A fastener or staple receiving opening 32 extends laterally through the head B, which opening enters the face 23 of the head and opens into the passage 22 so that the staples 5 fed to the head B are properly guided and aligned with the passage 22 before they are engaged by the driver blade D of the mechanism.
The magazine C is adapted to handle a supply or stack of fasteners or U-shaped staples S and involves, generally, a case 35 carried by the frame A, a guide 36 within the case 35, a follower 37 adapted to advance the fasteners or staples, and a feed spring 38 yieldingly urging the follower toward the head B. The case 35 is carried by the body 10 and is an elongate part that projects laterally therefrom. The case is shell-like in form and the guide 36 in a core-like part that is coextensive with the case 35 and is carried between the side walls thereof. A longitudinalpassage 41 is formed by the case 35 which passage conforms in general configuration to the U -shaped staples S which are handled by the head.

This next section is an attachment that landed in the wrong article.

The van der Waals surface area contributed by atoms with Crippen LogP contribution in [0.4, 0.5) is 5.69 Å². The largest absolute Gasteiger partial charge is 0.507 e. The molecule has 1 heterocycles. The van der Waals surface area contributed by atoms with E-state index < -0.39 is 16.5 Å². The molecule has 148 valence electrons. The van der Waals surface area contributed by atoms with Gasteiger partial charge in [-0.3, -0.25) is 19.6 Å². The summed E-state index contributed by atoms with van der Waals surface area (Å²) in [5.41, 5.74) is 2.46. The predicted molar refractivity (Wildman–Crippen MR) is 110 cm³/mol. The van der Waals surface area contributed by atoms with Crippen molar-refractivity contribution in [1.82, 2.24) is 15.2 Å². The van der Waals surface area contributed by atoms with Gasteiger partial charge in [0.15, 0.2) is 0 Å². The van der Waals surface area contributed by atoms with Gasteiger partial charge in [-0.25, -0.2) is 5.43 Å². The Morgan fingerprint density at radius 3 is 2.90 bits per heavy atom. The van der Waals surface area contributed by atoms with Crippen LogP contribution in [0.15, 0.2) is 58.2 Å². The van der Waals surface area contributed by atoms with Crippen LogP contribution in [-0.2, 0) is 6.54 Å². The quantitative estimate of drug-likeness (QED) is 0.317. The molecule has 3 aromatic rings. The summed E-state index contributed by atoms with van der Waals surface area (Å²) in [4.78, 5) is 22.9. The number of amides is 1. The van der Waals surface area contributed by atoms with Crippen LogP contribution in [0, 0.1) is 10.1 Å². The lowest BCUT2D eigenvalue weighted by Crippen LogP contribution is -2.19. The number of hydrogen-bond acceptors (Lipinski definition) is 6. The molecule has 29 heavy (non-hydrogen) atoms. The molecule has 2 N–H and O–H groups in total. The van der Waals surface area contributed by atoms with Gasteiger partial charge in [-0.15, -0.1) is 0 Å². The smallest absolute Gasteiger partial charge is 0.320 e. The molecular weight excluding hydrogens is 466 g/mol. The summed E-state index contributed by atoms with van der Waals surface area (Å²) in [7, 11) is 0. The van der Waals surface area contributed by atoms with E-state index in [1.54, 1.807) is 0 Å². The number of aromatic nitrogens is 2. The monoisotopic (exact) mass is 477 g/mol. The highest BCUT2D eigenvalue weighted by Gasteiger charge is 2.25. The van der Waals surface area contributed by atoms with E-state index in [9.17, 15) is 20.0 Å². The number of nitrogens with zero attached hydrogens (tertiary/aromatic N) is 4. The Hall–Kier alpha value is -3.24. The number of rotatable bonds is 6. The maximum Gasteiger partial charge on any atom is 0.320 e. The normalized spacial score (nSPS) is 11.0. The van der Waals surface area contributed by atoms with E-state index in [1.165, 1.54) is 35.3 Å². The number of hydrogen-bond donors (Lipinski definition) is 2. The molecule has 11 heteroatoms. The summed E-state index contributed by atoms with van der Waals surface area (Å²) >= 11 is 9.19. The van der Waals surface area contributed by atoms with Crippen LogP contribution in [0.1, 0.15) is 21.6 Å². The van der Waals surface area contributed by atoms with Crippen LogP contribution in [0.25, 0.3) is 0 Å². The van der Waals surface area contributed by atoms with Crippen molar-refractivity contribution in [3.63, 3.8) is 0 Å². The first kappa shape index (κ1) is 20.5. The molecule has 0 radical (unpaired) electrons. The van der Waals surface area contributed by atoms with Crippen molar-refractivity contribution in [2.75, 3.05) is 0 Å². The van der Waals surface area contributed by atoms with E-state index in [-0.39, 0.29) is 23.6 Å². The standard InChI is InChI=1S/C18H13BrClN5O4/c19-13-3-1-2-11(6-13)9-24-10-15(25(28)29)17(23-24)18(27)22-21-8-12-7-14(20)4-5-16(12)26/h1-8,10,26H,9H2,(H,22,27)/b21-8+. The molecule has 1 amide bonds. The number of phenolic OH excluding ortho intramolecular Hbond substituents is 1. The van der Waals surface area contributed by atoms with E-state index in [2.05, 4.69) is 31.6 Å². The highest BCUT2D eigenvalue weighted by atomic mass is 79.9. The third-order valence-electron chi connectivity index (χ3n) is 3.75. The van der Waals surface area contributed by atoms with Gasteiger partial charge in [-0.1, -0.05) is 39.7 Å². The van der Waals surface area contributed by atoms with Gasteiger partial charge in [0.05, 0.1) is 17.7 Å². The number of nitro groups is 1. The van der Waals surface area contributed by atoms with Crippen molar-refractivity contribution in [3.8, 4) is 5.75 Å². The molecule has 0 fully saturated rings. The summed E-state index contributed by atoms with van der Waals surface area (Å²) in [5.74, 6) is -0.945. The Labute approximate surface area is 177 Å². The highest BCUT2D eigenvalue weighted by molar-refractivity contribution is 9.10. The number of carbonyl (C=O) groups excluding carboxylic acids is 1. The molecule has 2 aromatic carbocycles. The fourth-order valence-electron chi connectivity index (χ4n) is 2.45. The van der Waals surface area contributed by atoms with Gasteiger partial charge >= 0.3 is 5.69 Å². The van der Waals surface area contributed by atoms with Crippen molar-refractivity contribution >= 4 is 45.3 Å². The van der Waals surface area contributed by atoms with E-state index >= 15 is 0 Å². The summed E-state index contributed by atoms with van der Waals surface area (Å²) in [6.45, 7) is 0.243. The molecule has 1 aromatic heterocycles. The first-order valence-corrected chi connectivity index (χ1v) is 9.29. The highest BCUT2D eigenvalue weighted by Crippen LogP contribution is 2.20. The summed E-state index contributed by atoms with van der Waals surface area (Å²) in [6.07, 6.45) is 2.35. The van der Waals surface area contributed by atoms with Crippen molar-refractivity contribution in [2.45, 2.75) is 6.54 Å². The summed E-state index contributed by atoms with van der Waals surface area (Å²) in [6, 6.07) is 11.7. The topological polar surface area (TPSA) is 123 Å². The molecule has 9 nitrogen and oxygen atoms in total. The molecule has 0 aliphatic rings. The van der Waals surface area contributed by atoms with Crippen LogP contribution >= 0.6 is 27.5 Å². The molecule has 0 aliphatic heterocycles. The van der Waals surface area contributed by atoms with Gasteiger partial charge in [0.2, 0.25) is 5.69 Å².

The guide 36 enters the fastener or staple receiving opening 32 and terminates in a fiat end 39 that occurs in the plane of the bottom wall of the guideway 22. The follower 37 conforms with the configurations of and is slidably carried in the passage 40 and is yieldingly urged toward the head B by the feed spring 38. Means is provided to prevent the follower 37 from entering the guideway 22. The fasteners or staples S are inserted into the magazine C through the open top thereof by simply engaging them over the guide 36 ahead of the follower 37 tensioning the. spring 38. As clearly shown inFIG. l, a spring biased latch secures the follower 37 in a retracted position when desired, thus facilitating insertion of the fasteners.